William Hurt plays criminal lawyer Ned Racine who gets pulled into an affair with married woman Matty (Kathleen Turner). She has a solution to all of their woes when she suggests they murder her wealthy husband (Richard Crenna). Featuring strong performances from a top notch supporting cast including Mickey Rourke and Ted Danson "Body Heat" recalls films like "The Postman Always Rings Twice" with its noir plot but has its own unique twists and turns.
The previous edition had very little in the way of extras. This re-release includes three featurettes on the production of the film covering everything from pre-production to post -production. We find out for example that George Lucas personally agreed to underwrite any budget overruns but did so quietly without telling Kasdan and did it on his own accord. Also Alan Ladd Jr. insisted that Hurt shave his mustache as he felt it made him look too sleazy (precisely the point). Kasdan just went ahead and shot it his way. After they saw the dalies they never complained about it again.Read more ›
Kathleen Turner sizzles, and I mean sizzles, as a smart, ruthless, greedy, and incredibly hot married women who's can't hide her lying eyes. William Hurt is naive, innocent, and believably dumb as her intrepid lover/lawyer/sap.
I dont' want to spoil too much of the plot, but it's dark, atmospheric, and well directed with great lighting that only the dvd shows well. The vhs version is terrible. Pan and scan ruins films like this one, and shadows used this effectively need dvd.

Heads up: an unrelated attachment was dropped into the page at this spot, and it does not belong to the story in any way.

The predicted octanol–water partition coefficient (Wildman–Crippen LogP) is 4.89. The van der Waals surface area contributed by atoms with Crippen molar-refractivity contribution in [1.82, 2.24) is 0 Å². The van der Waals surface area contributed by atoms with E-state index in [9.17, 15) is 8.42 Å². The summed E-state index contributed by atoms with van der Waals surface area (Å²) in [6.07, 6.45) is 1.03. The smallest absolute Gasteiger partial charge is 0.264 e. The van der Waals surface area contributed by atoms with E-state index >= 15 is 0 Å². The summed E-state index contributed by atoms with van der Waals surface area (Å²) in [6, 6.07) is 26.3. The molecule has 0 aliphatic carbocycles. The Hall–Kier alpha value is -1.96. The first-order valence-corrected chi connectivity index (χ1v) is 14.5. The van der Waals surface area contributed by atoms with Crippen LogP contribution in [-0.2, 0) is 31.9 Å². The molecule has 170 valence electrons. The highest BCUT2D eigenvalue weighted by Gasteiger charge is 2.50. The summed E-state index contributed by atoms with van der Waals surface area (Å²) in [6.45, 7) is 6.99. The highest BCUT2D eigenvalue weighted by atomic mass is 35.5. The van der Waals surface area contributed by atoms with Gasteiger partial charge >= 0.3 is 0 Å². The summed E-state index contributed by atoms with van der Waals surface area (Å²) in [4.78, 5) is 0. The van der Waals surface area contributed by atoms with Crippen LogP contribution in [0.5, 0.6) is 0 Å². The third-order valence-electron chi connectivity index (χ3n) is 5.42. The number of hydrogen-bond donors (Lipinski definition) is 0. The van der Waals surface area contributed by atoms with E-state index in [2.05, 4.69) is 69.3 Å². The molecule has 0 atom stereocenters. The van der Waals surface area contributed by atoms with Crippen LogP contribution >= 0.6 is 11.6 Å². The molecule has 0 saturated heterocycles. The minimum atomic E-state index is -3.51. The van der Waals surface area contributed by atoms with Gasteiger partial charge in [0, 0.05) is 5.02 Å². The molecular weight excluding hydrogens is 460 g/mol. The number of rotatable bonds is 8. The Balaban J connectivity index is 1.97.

You'll like this film if you like noir, or if you just like exciting murder/romance stories, or even if you just like steamy love scenes. It's got it all.
The movie is an excellent example of film noir; however, since it was released thirty years after that genre's heyday, some critics originally dismissed it as a "Double Indemnity' knockoff. Indeed, it does closely resemble that Billy Wilder classic, and, as Roger Ebert noted, it's hard to make a modern film noir. Back in the late 1940s and early 1950s, such movies didn't have this label applied to them. The filmmakers didn't know they were creating something unique in these mostly `B' pictures. These films were most likely a byproduct of Post-WWII cynicism. Still, the genre has been successfully revived from time to time. Robert Altman's "The Long Goodbye" (1973) comes to mind.